REVIEW: HALESTORM – “Vicious”
Halestorm are currently considered by many to be the golden children of modern rock bands, producing hooking riffs, soaring solos and choruses that cling to your mind for weeks on end. If their live show is the backbone to all that is Halestorm, then they, and their producer Nick Raskulinecz have gone and captured that magic and committed it to tape, giving rise to ‘Vicious’, their latest album. One that will, despite some lows, see many a fan pleased for some time to come.
As opening track “Black Vultures” kicks off, it is evident that there has been a significant cog turn within the Halestorm camp. Displaying a new fluidity in playing, and a fresh savagery in singer Lzzy Hale’s vocals, both make for a strong handshake on this record. The momentum is further capitalised with “Buzz,” a perilous number that envelops itself in gritty rock guitars and lyrics, once again, delivered with impeccable raw angst, proving to be yet another triumph for Lzzy Hale.
Throughout, ’Vicious’ rides waves over peaks and valleys, delivering some towering highs as well as some unexpected lows. “White Dress” flawlessly achieves one of these peaking highs, with the band reaching their strongest form as guitarist Joe Hottinger and drummer Arejay Hale coming to the forefront with a balls to the wall, no prisoners anthem. The antithesis of this, the highly questionable “Do Not Disturb” recites a warts and all love story from the road by way of a travelling artist, but falls inert somewhere between danger and charm. Unfortunately, it offers little outside of a double take moment loosely hinged on singer Hale’s curiosity as to what a particular accent sounds like climaxing. Fortunately, we are spared the details, and the valleys dip no lower than this.
While Halestorm have shown they can deliver the heavier, edgier goods, they also excel in stripping it back to bare bones and laying it all on the line with “Heart Of Novocaine.” An unconventional ballad, untainted by the common saturation that comes with over production often applied to a song like this, this predominantly acoustic piece, complimented by a tasteful bass solo provided by Josh Smith, is destined to break hearts while cementing itself in the bands “Best Of” material. Not unlike the album closer “The Silence” which, although born of the same recycled formula, contains performances that transcend the needless repetition, even if it doesn’t quite reach the same timeless quality of its predecessor.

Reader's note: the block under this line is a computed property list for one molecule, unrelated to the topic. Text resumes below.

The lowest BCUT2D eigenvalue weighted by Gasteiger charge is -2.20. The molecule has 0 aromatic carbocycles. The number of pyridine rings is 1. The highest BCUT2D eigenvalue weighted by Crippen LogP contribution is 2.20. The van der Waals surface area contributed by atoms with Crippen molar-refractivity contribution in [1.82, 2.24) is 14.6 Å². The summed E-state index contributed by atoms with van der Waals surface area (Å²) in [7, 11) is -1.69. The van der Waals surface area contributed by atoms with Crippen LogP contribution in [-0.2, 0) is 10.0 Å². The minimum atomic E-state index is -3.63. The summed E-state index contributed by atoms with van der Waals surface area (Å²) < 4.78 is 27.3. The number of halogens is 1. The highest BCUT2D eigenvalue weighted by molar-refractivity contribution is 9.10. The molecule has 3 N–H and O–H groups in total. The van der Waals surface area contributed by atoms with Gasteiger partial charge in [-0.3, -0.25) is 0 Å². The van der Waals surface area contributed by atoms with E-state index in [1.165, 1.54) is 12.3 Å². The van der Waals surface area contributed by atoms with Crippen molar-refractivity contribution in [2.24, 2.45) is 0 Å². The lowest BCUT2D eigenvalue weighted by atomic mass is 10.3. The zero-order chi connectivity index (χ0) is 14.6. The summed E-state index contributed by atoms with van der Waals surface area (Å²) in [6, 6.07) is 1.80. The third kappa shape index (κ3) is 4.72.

Love ‘em or hate ‘em, this Pennsylvanian quartet are one of the few outfits keeping good ol’ Rock N’ Roll pulsating, and, in some respects, even interesting. What ‘Vicious’ offers, among some curious decisions, is some stellar performances with no two parts sounding the same. An invaluable rarity in an era of Pro-Tools cut and paste. Part venust, part venom, all vicious, Halestorm continue to play a valuable part in keeping the rock movement alive and well. If, like so many, Halestorm echo the past, they do so with candour, playing to its strengths as opposed to trying to relive, or retell it.